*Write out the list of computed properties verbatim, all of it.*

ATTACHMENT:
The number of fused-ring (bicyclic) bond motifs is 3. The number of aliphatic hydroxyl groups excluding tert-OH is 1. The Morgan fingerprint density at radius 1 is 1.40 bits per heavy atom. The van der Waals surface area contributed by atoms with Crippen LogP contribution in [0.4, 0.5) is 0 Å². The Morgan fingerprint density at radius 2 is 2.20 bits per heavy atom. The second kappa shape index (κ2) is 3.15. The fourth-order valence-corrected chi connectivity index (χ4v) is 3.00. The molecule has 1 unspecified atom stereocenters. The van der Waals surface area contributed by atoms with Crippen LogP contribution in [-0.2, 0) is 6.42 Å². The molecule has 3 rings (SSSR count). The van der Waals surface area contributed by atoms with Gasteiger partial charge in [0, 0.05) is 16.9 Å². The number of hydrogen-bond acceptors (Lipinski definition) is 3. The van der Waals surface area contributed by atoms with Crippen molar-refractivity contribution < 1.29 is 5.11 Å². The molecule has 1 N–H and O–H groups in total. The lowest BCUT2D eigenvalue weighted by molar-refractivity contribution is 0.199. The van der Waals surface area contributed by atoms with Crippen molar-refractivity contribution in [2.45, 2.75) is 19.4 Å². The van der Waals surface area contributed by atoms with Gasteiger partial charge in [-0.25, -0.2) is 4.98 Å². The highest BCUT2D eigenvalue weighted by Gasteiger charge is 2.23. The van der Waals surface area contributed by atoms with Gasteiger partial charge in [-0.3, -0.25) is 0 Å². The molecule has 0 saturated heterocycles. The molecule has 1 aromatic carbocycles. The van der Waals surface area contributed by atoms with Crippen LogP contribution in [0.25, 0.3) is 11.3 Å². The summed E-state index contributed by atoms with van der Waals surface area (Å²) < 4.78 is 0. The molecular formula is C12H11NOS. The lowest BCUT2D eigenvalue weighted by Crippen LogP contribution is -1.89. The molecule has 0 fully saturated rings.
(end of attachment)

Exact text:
The number of fused-ring (bicyclic) bond motifs is 3. The number of aliphatic hydroxyl groups excluding tert-OH is 1. The Morgan fingerprint density at radius 1 is 1.40 bits per heavy atom. The van der Waals surface area contributed by atoms with Crippen LogP contribution in [0.4, 0.5) is 0 Å². The Morgan fingerprint density at radius 2 is 2.20 bits per heavy atom. The second kappa shape index (κ2) is 3.15. The fourth-order valence-corrected chi connectivity index (χ4v) is 3.00. The molecule has 1 unspecified atom stereocenters. The van der Waals surface area contributed by atoms with Crippen LogP contribution in [-0.2, 0) is 6.42 Å². The molecule has 3 rings (SSSR count). The van der Waals surface area contributed by atoms with Gasteiger partial charge in [0, 0.05) is 16.9 Å². The number of hydrogen-bond acceptors (Lipinski definition) is 3. The van der Waals surface area contributed by atoms with Crippen molar-refractivity contribution < 1.29 is 5.11 Å². The molecule has 1 N–H and O–H groups in total. The lowest BCUT2D eigenvalue weighted by molar-refractivity contribution is 0.199. The van der Waals surface area contributed by atoms with Crippen molar-refractivity contribution in [2.45, 2.75) is 19.4 Å². The van der Waals surface area contributed by atoms with Gasteiger partial charge in [-0.25, -0.2) is 4.98 Å². The highest BCUT2D eigenvalue weighted by Gasteiger charge is 2.23. The van der Waals surface area contributed by atoms with Gasteiger partial charge in [-0.3, -0.25) is 0 Å². The molecule has 0 saturated heterocycles. The molecule has 1 aromatic carbocycles. The van der Waals surface area contributed by atoms with Crippen LogP contribution in [0.25, 0.3) is 11.3 Å². The summed E-state index contributed by atoms with van der Waals surface area (Å²) < 4.78 is 0. The molecular formula is C12H11NOS. The lowest BCUT2D eigenvalue weighted by Crippen LogP contribution is -1.89. The molecule has 0 fully saturated rings.